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August 04, 2008

Tackling Climate Change with Business Insight

Glenn Hubbard
Dean and Russell L. Carson Professor of Finance and Economics
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Adapted from remarks delivered at the Kikkoman conference, “The Economics of Green: Finding a Balance between Economic Growth and the Environment,” hosted in honor of the 35th anniversary of Kikkoman’s opening of its plant in Walworth, Wisc. — the first manufacturing plant of a Japanese company in the United States.

The challenges of climate change have inspired myriad debates about how best to arrive at an appropriate solution. Within these debates, many wonder: Who is ideally suited to spearhead the charge?

We’ve already seen that, despite public policy foot-dragging, the business community has played a very constructive role in working to solve the problems caused by global climate change. And I believe that in the future, it should be business leaders who shape the proposals currently debated in the political process.

The demands of globalization have long motivated the business community to develop creative solutions to multifaceted problems.

In 1972, Yuzaburo Mogi ’61, chairman and CEO of Kikkoman Corporation, made Kikkoman the first Japanese company to open a manufacturing plant in the United States, an accomplishment that has proven its worth by withstanding the test of time.

Kikkoman has maintained positive relationships with the surrounding community in Wisconsin, and paved the way for other foreign transplants.

Today, the company is a model of corporate citizenship at every level — from the local to the global.

Mogi recently announced that Kikkoman will sponsor an Environmental Studies Scholarship in cooperation with the University of Wisconsin-Madison, and this fall will open a research and development laboratory in Madison’s University Research Park.

This is the kind of active partnering and collaboration that will be the key to delivering workable and sustainable answers to the potentially crippling environmental challenges we face.

As we move forward, the United States should lead and take action early in the mission of environmental stewardship, while encouraging and regularly reviewing the actions of other key nations. The work of the global community needs to be coordinated to address the seriousness of the problem — and it is possible to do this while protecting U.S. economic interests.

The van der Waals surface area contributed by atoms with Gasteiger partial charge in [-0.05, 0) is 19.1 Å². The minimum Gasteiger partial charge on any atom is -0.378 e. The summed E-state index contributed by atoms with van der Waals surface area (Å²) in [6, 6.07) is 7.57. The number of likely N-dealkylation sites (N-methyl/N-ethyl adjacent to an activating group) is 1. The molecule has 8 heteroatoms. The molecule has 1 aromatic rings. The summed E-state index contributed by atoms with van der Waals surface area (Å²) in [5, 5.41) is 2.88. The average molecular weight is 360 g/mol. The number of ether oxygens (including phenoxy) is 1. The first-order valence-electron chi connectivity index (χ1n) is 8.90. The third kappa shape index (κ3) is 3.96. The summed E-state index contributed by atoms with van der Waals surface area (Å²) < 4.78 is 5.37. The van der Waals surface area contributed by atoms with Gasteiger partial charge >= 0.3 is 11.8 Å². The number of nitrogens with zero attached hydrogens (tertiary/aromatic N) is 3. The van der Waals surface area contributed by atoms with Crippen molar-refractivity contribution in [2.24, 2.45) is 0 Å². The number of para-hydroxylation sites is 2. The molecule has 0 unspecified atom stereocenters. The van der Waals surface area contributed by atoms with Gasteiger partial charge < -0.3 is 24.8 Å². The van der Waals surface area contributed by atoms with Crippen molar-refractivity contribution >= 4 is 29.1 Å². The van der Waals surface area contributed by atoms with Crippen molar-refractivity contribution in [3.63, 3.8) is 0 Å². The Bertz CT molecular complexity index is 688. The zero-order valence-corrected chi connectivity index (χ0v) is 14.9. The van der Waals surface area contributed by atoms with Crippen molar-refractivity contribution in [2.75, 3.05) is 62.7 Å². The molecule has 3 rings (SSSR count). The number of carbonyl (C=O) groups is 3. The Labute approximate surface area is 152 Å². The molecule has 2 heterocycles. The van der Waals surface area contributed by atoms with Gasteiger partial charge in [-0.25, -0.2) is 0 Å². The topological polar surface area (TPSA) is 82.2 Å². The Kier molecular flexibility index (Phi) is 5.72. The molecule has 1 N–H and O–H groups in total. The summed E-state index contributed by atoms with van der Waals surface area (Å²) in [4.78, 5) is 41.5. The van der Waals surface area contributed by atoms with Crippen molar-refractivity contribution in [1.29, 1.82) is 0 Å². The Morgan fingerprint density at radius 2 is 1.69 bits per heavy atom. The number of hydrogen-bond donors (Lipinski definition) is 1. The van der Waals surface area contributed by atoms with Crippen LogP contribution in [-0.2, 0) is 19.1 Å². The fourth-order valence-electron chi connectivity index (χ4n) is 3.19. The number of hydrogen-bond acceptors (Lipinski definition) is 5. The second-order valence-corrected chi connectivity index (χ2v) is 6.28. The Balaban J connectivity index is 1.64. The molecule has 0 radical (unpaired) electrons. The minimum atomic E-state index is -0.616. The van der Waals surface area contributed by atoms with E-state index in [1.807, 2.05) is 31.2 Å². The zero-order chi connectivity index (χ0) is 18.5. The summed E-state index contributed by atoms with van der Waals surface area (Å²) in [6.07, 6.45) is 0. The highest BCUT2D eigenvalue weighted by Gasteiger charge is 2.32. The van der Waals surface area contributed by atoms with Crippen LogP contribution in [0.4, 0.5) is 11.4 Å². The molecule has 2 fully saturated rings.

Comments

by Osifo A. | August 05, 2008 at 12:18 PM

Businesses should not lead the charge on providing solutions to climate change. It should be the responsibility of the government. The strong stance in the U.S. against greenhouse gas emissions is the result of pressures put on the government by numerous concerned citizens, not by businesses. This is not to say that businesses haven't followed the government's lead, they have, but if it was left to them, they would not spearhead the effort. A few months ago, i traveled to a country in the Americas to visit an oil and gas facility owned by a one of the largest energy corporations in the world and located in a rural town on the island. The company contributed a lot to the development of the surrounding community and they especially pride themselves in their "green" initiatives. One of which is planting new trees across the island. However, in the day to day operations of the facility they are not so green. I'll spare the technical details, the bottom line is they flare way more gas than they should and as a result release more than their fair share of greenhouse gases into the atmosphere. And this is the same with many oil and gas facilities situated in developing countries, I could go one and one about flaring in the Niger-Delta area of Nigeria. Such practices would never fly in the United States primarily because the government wouldn't allow it. Governments are better suited to spearhead the charge for environmentally friendlier practices. Businesses will not do it as it's not in their financial interest to do so, especially in countries where "green" isn't in. That's why proposed legislations like cap and trade won't work. Unless enforced around the world, the companies would most likely pick up and move to where its cheaper to operate.

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